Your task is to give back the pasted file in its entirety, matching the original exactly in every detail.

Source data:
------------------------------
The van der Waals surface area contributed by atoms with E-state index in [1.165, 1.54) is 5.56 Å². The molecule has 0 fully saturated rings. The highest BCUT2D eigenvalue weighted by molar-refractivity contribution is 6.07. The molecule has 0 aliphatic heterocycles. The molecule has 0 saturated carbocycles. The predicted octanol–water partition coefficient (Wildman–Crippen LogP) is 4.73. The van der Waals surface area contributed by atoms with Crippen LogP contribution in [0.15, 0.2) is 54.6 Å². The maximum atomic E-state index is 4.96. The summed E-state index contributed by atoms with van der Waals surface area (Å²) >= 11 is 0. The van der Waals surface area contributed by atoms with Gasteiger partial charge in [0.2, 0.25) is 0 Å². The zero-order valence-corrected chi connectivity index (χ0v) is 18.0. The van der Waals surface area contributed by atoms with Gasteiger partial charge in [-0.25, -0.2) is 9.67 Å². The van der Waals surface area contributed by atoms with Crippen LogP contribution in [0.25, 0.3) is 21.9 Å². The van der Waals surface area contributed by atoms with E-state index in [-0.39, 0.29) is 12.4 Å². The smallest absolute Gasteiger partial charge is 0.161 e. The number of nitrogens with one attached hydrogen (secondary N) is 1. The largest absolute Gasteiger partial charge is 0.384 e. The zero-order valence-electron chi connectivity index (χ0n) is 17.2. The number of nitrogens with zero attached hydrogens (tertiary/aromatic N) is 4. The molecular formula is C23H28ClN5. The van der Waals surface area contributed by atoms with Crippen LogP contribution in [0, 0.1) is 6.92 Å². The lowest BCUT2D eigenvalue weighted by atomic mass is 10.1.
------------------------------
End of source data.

The van der Waals surface area contributed by atoms with E-state index in [1.165, 1.54) is 5.56 Å². The molecule has 0 fully saturated rings. The highest BCUT2D eigenvalue weighted by molar-refractivity contribution is 6.07. The molecule has 0 aliphatic heterocycles. The molecule has 0 saturated carbocycles. The predicted octanol–water partition coefficient (Wildman–Crippen LogP) is 4.73. The van der Waals surface area contributed by atoms with Crippen LogP contribution in [0.15, 0.2) is 54.6 Å². The maximum atomic E-state index is 4.96. The summed E-state index contributed by atoms with van der Waals surface area (Å²) >= 11 is 0. The van der Waals surface area contributed by atoms with Gasteiger partial charge in [0.2, 0.25) is 0 Å². The zero-order valence-corrected chi connectivity index (χ0v) is 18.0. The van der Waals surface area contributed by atoms with Gasteiger partial charge in [-0.25, -0.2) is 9.67 Å². The van der Waals surface area contributed by atoms with Crippen LogP contribution in [0.25, 0.3) is 21.9 Å². The van der Waals surface area contributed by atoms with E-state index in [-0.39, 0.29) is 12.4 Å². The smallest absolute Gasteiger partial charge is 0.161 e. The number of nitrogens with one attached hydrogen (secondary N) is 1. The largest absolute Gasteiger partial charge is 0.384 e. The zero-order valence-electron chi connectivity index (χ0n) is 17.2. The number of nitrogens with zero attached hydrogens (tertiary/aromatic N) is 4. The molecular formula is C23H28ClN5. The van der Waals surface area contributed by atoms with Crippen LogP contribution in [0, 0.1) is 6.92 Å². The lowest BCUT2D eigenvalue weighted by atomic mass is 10.1.